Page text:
This is Lesson 4 in the This is for my Corporates Series.
If you happen to be a big manager at the head office of a big non-profit organization, and you’ve been brought in from the corporate sector to show those wishy-washy bleeding heart non-profit suckas how it’s done, this series is for you!
Lesson 4: People are not props.
The work we are doing is about the real-live people featured in the glossy photos in the donor brochure, not about the dollars or euros or pounds or yen that the brochure brings in. It’s about the real-live people whose stories are used to grab attention in that catchy advocacy campaign, not about the number of addresses you are going to add to the email solicitation list. It’s about the kids who are going to be able to stay in school, and the fact that their children’s health and education will probably improve because their parents attended school, not about the fact that you are going to get a ton of PR because a big celebrity is giving a big donation for those children.
So don’t lose sight of that. This is about people. About Real. Live. People. They are as real as your husband. As real as your wife. As real as your children. As real as the neighbor you don’t get along with. They are just as complex and imperfect as people who you know personally. Just as intelligent. Just as irritable and even irritating sometimes, like all people. And those of us who work on the ground work personally with them on a daily or weekly basis.
So when you get push back from us on how you want to portray people in your marketing campaigns, on how you want to simultaneously simplify and exaggerate (or make up) their stories to get a bigger “lift” in your direct mail piece, try to understand. We are picturing our friends, our neighbors, people in communities that we work with regularly, our own children in those campaigns. In those advocacy photos. On those TV commercials.
Imagine if it were your child on a billboard.
No, I mean really, stop and imagine.
Your kid was playing outside last night, went to bed without a bath. They come around with a camera in the morning. You say wait, let me tidy him up first. They say no, this is more realistic. You don’t want say no because you’re afraid it will seem rude. They go ahead with the photo shoot. You sign some consent forms in legalese, and next thing you know, there’s your un-bathed child up there on a billboard, maybe smiling or laughing, maybe not. Possibly his nose is running a little or he has sleep in his eyes. His hair is messy. The label next to him says “POOR and NEEDY”. Feels great, huh?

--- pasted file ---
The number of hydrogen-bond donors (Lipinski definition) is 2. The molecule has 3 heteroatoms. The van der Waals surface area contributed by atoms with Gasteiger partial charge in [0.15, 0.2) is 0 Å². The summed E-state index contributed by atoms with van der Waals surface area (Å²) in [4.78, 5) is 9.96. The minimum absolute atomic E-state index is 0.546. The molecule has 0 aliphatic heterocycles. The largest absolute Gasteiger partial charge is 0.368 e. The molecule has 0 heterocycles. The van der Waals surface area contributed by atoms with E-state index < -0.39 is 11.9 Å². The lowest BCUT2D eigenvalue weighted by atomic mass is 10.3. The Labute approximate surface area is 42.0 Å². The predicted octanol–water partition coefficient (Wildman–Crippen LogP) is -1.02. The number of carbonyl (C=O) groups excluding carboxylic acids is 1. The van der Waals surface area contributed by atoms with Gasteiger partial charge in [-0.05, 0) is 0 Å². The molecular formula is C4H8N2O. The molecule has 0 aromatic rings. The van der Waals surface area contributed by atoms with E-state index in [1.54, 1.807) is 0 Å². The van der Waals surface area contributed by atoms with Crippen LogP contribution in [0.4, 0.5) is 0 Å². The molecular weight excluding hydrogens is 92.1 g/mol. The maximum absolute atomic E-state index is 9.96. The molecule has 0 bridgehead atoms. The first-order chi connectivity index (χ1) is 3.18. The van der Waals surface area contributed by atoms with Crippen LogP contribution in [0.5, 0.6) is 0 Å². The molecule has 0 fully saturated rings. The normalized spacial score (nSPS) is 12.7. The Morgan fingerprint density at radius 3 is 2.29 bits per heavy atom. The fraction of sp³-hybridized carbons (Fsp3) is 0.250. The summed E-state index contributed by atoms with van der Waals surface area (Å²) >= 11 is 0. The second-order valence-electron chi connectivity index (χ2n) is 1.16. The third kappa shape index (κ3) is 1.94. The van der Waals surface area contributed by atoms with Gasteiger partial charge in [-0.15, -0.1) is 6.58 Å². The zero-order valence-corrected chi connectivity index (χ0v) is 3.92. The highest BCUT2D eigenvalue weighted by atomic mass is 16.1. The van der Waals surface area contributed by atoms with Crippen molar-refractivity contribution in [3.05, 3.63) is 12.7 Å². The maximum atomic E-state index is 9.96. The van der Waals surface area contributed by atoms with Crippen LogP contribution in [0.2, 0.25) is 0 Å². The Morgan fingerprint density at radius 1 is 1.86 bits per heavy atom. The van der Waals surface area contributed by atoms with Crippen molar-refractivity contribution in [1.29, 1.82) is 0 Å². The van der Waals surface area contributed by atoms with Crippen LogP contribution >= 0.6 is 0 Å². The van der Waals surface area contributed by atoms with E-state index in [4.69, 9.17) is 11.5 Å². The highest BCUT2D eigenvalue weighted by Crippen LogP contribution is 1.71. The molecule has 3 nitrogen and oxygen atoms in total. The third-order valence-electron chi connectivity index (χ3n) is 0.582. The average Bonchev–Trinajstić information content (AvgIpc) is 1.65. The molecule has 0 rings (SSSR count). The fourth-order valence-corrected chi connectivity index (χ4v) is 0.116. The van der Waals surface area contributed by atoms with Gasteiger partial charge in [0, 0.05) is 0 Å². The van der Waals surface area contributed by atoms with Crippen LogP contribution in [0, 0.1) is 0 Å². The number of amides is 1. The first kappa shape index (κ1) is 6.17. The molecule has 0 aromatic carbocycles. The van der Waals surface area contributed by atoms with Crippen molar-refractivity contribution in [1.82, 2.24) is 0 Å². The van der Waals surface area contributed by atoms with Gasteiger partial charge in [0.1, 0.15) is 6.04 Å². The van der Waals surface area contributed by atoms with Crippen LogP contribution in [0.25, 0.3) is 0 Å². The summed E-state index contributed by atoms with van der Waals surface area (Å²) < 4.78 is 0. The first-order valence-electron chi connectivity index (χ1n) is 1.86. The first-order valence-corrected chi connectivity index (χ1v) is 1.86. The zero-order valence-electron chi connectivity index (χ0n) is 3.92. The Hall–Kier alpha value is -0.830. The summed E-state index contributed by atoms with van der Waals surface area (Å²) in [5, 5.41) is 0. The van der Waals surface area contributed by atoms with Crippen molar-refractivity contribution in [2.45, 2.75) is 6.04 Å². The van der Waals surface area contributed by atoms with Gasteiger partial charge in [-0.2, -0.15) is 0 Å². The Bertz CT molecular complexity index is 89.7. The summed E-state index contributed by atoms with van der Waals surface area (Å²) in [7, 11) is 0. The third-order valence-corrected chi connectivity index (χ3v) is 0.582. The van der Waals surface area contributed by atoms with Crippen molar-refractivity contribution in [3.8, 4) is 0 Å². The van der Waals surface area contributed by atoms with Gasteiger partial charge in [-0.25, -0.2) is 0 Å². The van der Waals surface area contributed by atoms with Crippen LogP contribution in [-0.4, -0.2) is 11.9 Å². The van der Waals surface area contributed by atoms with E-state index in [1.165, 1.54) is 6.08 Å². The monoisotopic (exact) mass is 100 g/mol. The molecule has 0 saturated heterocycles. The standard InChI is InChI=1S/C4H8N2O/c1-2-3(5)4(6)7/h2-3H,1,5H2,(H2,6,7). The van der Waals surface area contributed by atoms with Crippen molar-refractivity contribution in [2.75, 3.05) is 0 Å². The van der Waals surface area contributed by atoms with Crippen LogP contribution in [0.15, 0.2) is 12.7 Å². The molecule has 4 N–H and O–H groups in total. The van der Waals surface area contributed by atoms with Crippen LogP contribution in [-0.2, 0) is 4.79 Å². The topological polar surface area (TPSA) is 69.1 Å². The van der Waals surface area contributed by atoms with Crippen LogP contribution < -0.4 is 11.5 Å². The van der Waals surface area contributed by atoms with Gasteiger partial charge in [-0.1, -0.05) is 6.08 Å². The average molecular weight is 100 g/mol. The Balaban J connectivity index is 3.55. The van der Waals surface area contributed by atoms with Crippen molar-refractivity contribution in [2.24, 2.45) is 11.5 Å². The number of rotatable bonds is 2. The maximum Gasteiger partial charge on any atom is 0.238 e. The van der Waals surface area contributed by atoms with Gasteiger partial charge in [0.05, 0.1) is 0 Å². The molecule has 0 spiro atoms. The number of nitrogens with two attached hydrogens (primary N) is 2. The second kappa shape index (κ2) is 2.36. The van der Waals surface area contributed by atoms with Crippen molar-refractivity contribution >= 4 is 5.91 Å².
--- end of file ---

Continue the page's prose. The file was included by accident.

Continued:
Or someone photographs your beautiful daughter. They put her face on a direct mail piece. Sure her name is changed, but there’s her face. It’s next to big red letters saying “desperate” or “trafficked” or “abused” or “HIV positive”. It tells a story about how you and your community are incapable of protecting and caring for your children and need outside help. Depending on the imagination of the creative director of the marketing piece, you as a parent are either a villain or a martyr or an uplifting hero. No one actually asks you for your real story, because it doesn’t matter. What matters is the story that the target demographic wants to hear. The story that moves them to donate. Now your daughter’s photo and this made-up story get mailed out to hundreds of thousands of people in another country, and emailed to another huge number of people. Maybe it even goes up on the home page of a big organization’s website.
Since you’re good at this imagination thing, turn back into yourself in your current job at your INGO or imagine that you are a community outreach staff person.
Picture yourself going out to the community where you’ve taken photos and film recently. Arrange a community assembly. Stand yourself in front of the whole community and show them what you’ve done with their pictures and their stories. Translate it all into their language so that they can read or listen to every word that you’ve said about them. See what they think of it.
Yes, yes, you’ll say, but we need to raise money! But this is what works! This is what people respond to!
And I will say back to you: Find another way. Stop marketing to the lowest common denominator because it makes you the lowest common denominator. If you can’t get people to support the real work you do on the ground, you are not doing your job. The real work is way better than those stupid commercials and those pathetic direct mail pieces. Figure out how to get people to understand it.
People in communities are not props.
More Lessons in the This is for my Corporates Series!
Lesson 1: Watch your language
Lesson 3: What’s “the Field” got to do with it?
Lesson 6: Win-win or forced marriage?
Lesson 7: A handout is a handout is a handout
*The Lessons here are based on carefully recorded participant/observation sessions among myself and subjects working in a variety of non-profit settings (often with the helpful prodding of my assistant Al Cohol). In order to qualify as a “Lesson Topic” each conversation point must have been heard at least a dozen times per year over the span of a 15 year period. New Lesson Topics are being compounded daily. If you would like to suggest a topic, hit me up.